Colombia’s 2016 peace accord was meant to end a half century of conflict with the Marxist Revolutionary Armed Forces of Colombia, or FARC.
Yet some areas previously dominated by the FARC guerrillas are seeing unintended consequences of that agreement, including a turf war between other armed groups. Colombian paramilitaries, drug traffickers and rebel groups are now fighting for control over what was once FARC territory.
One result of renewed violence in Colombia is that humanitarian aid groups are less able to reach conflict-affected communities that have long depended on their services, according to my research on the Colombian peace process.
Such international assistance is more critical than ever as coronavirus spreads across the South American country.
Unintended consequences of ‘peace’
Colombia’s 2016 peace deal with the FARC was far-reaching. To meet the guerrillas’ demands, the government promised land reform, economic development and political inclusion of the rural areas controlled by the FARC.
Three years later, implementation of these ambitious agreements remains slow, underfunded and incomplete. Repeating a situation documented in other post-conflict zones, the government’s lack of presence and control in previously FARC-dominated regions has left a power vacuum for other armed groups to contest the territory.
Violence is particularly high in Colombia’s Pacific coast area, which is predominantly black and indigenous, and is among Colombia’s most socially and economically marginalized regions. But it is rich in resources like gold and coca, the traditional Andean crop used to make cocaine – both lucrative income sources which help fund the illegal activities of armed groups.
Poverty rates reach 59% in some areas of the Colombian Pacific, compared to a 27% national average. The most recent census shows that up to 70% of people in parts the Pacific have insufficient access to potable water, food and housing.
As a result, many households, businesses, farms and community projects in Colombia’s Pacific region rely on humanitarian assistance and development aid.
This year Colombia is slated to receive US$448 million in total aid from United States. The European Union and Catholic Church also provide substantial humanitarian aid to the country.
But the recent proliferation of criminal groups is making it very difficult for humanitarian groups to do their work.
‘We don’t know who’s in charge’
Before the 2016 peace deal, “we knew who to negotiate with,” a representative of an aid group based in the city of Cali, told me.
The aid worker, who like all participants in my research must remain anonymous for safety and ethics reasons, said his staff used to negotiate with the local FARC or paramilitary bloc commander to ensure safe passage for their aid supplies.
“Now we can’t do that,” he said, “because we don’t know who’s in charge.”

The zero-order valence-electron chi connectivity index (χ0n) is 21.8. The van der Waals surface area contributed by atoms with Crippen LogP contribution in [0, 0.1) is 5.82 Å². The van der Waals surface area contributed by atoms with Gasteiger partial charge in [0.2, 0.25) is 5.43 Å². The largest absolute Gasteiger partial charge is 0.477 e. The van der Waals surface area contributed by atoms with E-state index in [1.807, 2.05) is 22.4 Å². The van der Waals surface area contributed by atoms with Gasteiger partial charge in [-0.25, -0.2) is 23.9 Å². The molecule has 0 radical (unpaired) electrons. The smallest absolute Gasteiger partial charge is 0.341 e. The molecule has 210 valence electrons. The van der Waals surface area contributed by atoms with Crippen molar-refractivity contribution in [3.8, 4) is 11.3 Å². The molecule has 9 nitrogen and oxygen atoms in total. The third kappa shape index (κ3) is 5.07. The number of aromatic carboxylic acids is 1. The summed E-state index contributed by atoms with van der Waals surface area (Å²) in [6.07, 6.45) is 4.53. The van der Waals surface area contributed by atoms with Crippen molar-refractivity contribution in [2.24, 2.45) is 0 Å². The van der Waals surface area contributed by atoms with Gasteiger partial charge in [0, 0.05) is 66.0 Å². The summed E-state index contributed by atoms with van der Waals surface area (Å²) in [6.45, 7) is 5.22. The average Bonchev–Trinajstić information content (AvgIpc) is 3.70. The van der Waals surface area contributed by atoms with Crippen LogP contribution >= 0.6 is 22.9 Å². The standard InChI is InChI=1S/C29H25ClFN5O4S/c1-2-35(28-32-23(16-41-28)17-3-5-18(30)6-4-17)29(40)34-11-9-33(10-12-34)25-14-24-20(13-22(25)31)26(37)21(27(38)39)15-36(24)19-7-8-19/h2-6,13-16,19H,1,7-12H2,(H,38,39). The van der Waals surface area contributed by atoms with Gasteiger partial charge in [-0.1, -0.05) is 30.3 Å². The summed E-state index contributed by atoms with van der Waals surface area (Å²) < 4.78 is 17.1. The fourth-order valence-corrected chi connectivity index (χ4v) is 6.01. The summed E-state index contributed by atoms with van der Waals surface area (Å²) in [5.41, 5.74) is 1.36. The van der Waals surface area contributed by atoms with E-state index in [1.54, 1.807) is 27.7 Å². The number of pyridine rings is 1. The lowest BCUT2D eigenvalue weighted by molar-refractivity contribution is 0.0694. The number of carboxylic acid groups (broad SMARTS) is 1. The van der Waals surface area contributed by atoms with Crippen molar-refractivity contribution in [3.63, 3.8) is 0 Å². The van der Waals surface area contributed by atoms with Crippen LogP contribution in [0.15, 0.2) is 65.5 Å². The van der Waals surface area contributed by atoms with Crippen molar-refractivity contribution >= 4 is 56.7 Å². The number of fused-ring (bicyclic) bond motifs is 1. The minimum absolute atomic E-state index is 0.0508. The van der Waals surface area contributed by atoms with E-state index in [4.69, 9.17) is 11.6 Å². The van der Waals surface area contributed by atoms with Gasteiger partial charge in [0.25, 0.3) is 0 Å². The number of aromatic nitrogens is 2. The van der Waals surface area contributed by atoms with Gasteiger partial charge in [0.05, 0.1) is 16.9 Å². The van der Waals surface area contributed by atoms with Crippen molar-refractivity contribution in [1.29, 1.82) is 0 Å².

There was a brief honeymoon period of reduced violence following the 2016 peace accord, an aid worker from a different humanitarian group told me. Now, he said, while aid is still getting to some high-need urban communities in Colombia’s Pacific region, remote areas are increasingly hard to access.
“Armed groups often check the cars or boats that pass through their territory,” he said. “So, if you have aid materials with you, it can be complicated, depending on who’s in charge that day.”
Sometimes, he told me, their deliveries of supplies like textbooks, medical supplies, seeds and fertilizer are let through without problem. Other times, local paramilitaries or rebel groups seize the supplies and threaten the humanitarian workers.
COVID-19 and human rights
Violence is also complicating Colombia’s response to the global coronavirus pandemic.
Colombia, which passed the 1,000 COVID-19 case mark in early April, has been proactive in its efforts to contain the virus. The country is under a nationally mandated quarantine until at least April 13.
That hasn’t kept Colombia’s armed groups at home. As the country prepared for quarantine the week of March 23, three community leaders were killed. The murders are part of a wave of violence against Colombian community organizers who have led protests and strikes by indigenous and peasant communities to demand the social and economic justice initiatives promised in the peace deal.
An estimated 600 to 900 activists have been murdered in Colombia since 2016.
An uncertain future for peace
Following the United Nations’ appeal on March 24 for a global ceasefire while the coronavirus crisis lasts, the ELN – Colombia’s largest active guerrilla group – declared a monthlong ceasefire as a “humanitarian gesture.” So far, other armed groups have not heeded the call.
Humanitarian workers worry that aid to the country may start to dry up with supplies from the U.S. and Europe being redirected to their domestic coronavirus response.
“As different countries around the world close their borders and brace themselves for COVID-19, we expect to see a huge decrease in the level of international aid we’ll receive,” a Colombian government member who works in international cooperation and humanitarian projects told me.
In the meantime, the violence indirectly caused by the 2016 peace accords continues in Colombia, complicated by the arrival of COVID-19.
This article is republished from The Conversation under a Creative Commons license.